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Finance & Legal Real Estate Attorney & Qualified Surveyor

Discussion in 'Businesses - Services - Products' started by KINGCOLE, Dec 29, 2016.

  1. KINGCOLE

    KINGCOLE DI Senior Member Highly Rated Poster

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    If anyone is looking for a lawyer and surveyor, I can thoroughly recommend Attorney Rilt Dorado for any land, property purchases. He is honest and will not take advantage of you being a foreigner. I have used him on three different transactions and I was very satisfied. He can be located in the same building as Alima Cafe which is located along the road next to the new 7/11 on Aldecoa Drive opposite Silliman Medical Centre. If you walk past the Cafe to the end of the building, there is an alleyway and his office is signed: Geoscape Survey Services.
    https://www.google.com.ph/maps/@9.3172883,123.3037864,18z

     
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    Last edited: Dec 29, 2016
  2. Best Answer:
    Post #26 by gord, Oct 23, 2017 (5 points)
  3. shotshapers

    shotshapers DI Member Showcase Reviewer

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    GOOD TO KNOW

    cant have enough good guys in your corner down this neck of the woods
     
  4. NYC

    NYC DI Member Blood Donor Veteran Air Force

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    I agree wholeheartedly. Attorney and Geodetic Engineer Rilt Dorado, the owner of Geoscape Survey Services, is really excellent. It's a bit disconcerting to at least this American that he is so "laid back," but he is knowledgeable and gives the straight story. We close on our first land purchase this week and, while the process seemed chaotic to this foreigner, it all fell together nicely at the end. His fees seems to be very reasonable (some say the most reasonable) compared to other real estate attorneys. We needed a right-of-way purchase on this, and one group of heirs/owners insisted on using their own brother-in-law attorney (who is very prominent and totally competent) to complete that one piece of the deal. That attorney has demanded PHP 80K to do the exact same thing that Rilt Dorado is doing for PHP 50K on another piece of the three-lot puzzle. And Mr. Dorado reservedly appreciates my twisted sense of humor.
     
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  5. Hog Heaven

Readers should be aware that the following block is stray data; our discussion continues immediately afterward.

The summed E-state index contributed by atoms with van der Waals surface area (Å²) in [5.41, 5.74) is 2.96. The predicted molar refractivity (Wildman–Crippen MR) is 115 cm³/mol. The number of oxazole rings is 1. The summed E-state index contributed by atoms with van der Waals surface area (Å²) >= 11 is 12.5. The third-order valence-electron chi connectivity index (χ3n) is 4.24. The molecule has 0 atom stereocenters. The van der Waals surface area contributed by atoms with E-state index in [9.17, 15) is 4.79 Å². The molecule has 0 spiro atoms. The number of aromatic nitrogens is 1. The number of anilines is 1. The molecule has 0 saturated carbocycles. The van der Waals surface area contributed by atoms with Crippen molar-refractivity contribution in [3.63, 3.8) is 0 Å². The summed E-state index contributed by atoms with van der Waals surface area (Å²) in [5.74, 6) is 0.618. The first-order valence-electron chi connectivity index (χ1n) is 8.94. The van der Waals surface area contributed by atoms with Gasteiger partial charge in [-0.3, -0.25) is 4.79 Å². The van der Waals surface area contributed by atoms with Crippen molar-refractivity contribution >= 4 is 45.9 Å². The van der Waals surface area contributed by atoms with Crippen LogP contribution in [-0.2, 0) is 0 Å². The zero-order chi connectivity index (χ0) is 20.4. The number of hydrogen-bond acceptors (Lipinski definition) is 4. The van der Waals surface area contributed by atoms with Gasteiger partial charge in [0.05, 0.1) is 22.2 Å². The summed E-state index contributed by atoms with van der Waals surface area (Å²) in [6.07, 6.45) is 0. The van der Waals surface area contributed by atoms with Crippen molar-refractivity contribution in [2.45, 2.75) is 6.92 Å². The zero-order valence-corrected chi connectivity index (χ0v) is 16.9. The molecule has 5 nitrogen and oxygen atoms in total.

Hog Heaven DI New Member

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    NYC, we're looking for right-of-way attorney who has courtroom experience, speaks good English, knows how to handle right-of-way cases, keeps you informed of process and progress, and makes things happen.
     
  6. Brian Oinks

    Brian Oinks That's Mr. Pig to you Boy! :) Highly Rated Poster

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    Check your Private Messages I have sent you some info that may help....
     
  7. osodelnorte

    osodelnorte DI Member Showcase Reviewer

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    there are surveys.. and then there are surveys in the philippines...
     
  8. Brian Oinks

    Brian Oinks That's Mr. Pig to you Boy! :) Highly Rated Poster

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    YES! Have just been down this very road! I wanted to use the approved Surveyor my Attorney normally uses, the Seller flat out refused and insisted we use her Cousin who is a Registered Geodetic Surveyor. When I paid him I asked for my Receipt and was told; "Sir you can pick it up from my Office in 7 days along with the Sketch Plan" to which the Seller threw up her hand and said she would pick those up and deliver to us as it was near to her work...

    Fast Forward SIX Months! Jack with it all I message the Seller to tell them I am going back to the Attorney to hire their Surveyor! THREE days later we are delivered the Sketch Plan, no Receipt... Take it to the Attorney who laughed as it was printed on A4 Paper and was far from 'Official'! So again we inform the Seller who tries to convince us that the real Sketch is in Cebu awaiting approval.

    Sorry! Back to the Attorney to meet up with their Surveyor who claims we will have a Receipt on the day he surveys as well as have the correct Sketch Plans within 3 days of surveying the Property. Time will tell...